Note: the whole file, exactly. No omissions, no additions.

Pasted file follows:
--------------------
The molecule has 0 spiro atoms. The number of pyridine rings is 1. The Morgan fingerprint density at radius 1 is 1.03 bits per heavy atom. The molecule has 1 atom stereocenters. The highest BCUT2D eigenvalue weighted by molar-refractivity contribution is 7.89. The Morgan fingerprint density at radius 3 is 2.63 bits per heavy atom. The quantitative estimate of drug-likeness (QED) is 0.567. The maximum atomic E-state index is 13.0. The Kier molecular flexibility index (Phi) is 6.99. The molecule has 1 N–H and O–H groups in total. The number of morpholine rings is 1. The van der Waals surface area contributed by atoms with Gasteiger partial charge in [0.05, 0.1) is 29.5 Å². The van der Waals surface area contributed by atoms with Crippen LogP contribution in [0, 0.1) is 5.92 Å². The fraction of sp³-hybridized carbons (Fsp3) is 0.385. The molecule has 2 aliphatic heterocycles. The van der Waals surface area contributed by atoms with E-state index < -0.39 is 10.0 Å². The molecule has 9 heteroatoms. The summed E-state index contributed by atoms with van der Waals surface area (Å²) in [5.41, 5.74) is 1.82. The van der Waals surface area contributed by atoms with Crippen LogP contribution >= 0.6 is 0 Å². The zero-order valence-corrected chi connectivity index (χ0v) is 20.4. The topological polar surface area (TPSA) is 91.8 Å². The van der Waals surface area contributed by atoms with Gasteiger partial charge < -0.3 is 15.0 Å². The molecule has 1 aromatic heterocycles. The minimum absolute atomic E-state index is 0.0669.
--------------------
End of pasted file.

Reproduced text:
The molecule has 0 spiro atoms. The number of pyridine rings is 1. The Morgan fingerprint density at radius 1 is 1.03 bits per heavy atom. The molecule has 1 atom stereocenters. The highest BCUT2D eigenvalue weighted by molar-refractivity contribution is 7.89. The Morgan fingerprint density at radius 3 is 2.63 bits per heavy atom. The quantitative estimate of drug-likeness (QED) is 0.567. The maximum atomic E-state index is 13.0. The Kier molecular flexibility index (Phi) is 6.99. The molecule has 1 N–H and O–H groups in total. The number of morpholine rings is 1. The van der Waals surface area contributed by atoms with Gasteiger partial charge in [0.05, 0.1) is 29.5 Å². The van der Waals surface area contributed by atoms with Crippen LogP contribution in [0, 0.1) is 5.92 Å². The fraction of sp³-hybridized carbons (Fsp3) is 0.385. The molecule has 2 aliphatic heterocycles. The van der Waals surface area contributed by atoms with E-state index < -0.39 is 10.0 Å². The molecule has 9 heteroatoms. The summed E-state index contributed by atoms with van der Waals surface area (Å²) in [5.41, 5.74) is 1.82. The van der Waals surface area contributed by atoms with Crippen LogP contribution >= 0.6 is 0 Å². The zero-order valence-corrected chi connectivity index (χ0v) is 20.4. The topological polar surface area (TPSA) is 91.8 Å². The van der Waals surface area contributed by atoms with Gasteiger partial charge < -0.3 is 15.0 Å². The molecule has 1 aromatic heterocycles. The minimum absolute atomic E-state index is 0.0669.